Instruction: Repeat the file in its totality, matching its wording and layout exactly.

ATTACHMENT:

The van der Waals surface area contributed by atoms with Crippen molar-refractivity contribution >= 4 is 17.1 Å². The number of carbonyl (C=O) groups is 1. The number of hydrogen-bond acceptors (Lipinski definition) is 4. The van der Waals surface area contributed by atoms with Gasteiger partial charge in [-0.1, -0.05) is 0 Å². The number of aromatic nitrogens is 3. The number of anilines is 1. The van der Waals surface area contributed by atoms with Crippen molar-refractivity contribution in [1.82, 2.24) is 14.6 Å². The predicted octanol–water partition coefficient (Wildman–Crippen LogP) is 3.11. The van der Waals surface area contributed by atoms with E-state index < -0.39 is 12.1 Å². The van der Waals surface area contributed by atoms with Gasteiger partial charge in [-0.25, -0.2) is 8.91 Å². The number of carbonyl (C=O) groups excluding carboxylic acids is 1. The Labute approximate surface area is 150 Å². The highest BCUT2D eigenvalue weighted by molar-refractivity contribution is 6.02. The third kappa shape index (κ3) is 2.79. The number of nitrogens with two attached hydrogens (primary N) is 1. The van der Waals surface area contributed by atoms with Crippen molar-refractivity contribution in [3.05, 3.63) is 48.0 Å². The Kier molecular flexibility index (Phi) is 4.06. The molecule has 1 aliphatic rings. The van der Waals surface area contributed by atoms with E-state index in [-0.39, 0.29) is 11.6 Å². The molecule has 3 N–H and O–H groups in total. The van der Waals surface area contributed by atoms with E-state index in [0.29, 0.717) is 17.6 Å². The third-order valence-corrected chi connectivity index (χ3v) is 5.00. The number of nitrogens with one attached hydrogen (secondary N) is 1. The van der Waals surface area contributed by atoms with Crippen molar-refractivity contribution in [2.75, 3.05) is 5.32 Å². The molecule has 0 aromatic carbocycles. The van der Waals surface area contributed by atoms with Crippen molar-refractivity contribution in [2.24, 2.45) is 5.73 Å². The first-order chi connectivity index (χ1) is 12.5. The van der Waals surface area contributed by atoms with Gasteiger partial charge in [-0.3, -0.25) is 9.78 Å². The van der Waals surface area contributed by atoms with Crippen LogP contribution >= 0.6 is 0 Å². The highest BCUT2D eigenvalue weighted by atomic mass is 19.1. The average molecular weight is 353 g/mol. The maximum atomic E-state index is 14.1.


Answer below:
The van der Waals surface area contributed by atoms with Crippen molar-refractivity contribution >= 4 is 17.1 Å². The number of carbonyl (C=O) groups is 1. The number of hydrogen-bond acceptors (Lipinski definition) is 4. The van der Waals surface area contributed by atoms with Gasteiger partial charge in [-0.1, -0.05) is 0 Å². The number of aromatic nitrogens is 3. The number of anilines is 1. The van der Waals surface area contributed by atoms with Crippen molar-refractivity contribution in [1.82, 2.24) is 14.6 Å². The predicted octanol–water partition coefficient (Wildman–Crippen LogP) is 3.11. The van der Waals surface area contributed by atoms with E-state index < -0.39 is 12.1 Å². The van der Waals surface area contributed by atoms with Gasteiger partial charge in [-0.25, -0.2) is 8.91 Å². The number of carbonyl (C=O) groups excluding carboxylic acids is 1. The Labute approximate surface area is 150 Å². The highest BCUT2D eigenvalue weighted by molar-refractivity contribution is 6.02. The third kappa shape index (κ3) is 2.79. The number of nitrogens with two attached hydrogens (primary N) is 1. The van der Waals surface area contributed by atoms with Crippen molar-refractivity contribution in [3.05, 3.63) is 48.0 Å². The Kier molecular flexibility index (Phi) is 4.06. The molecule has 1 aliphatic rings. The van der Waals surface area contributed by atoms with E-state index in [-0.39, 0.29) is 11.6 Å². The molecule has 3 N–H and O–H groups in total. The van der Waals surface area contributed by atoms with E-state index in [0.29, 0.717) is 17.6 Å². The third-order valence-corrected chi connectivity index (χ3v) is 5.00. The number of nitrogens with one attached hydrogen (secondary N) is 1. The van der Waals surface area contributed by atoms with Crippen molar-refractivity contribution in [2.75, 3.05) is 5.32 Å². The molecule has 0 aromatic carbocycles. The van der Waals surface area contributed by atoms with Crippen molar-refractivity contribution in [2.24, 2.45) is 5.73 Å². The first-order chi connectivity index (χ1) is 12.5. The van der Waals surface area contributed by atoms with Gasteiger partial charge in [-0.3, -0.25) is 9.78 Å². The van der Waals surface area contributed by atoms with Crippen LogP contribution >= 0.6 is 0 Å². The highest BCUT2D eigenvalue weighted by atomic mass is 19.1. The average molecular weight is 353 g/mol. The maximum atomic E-state index is 14.1.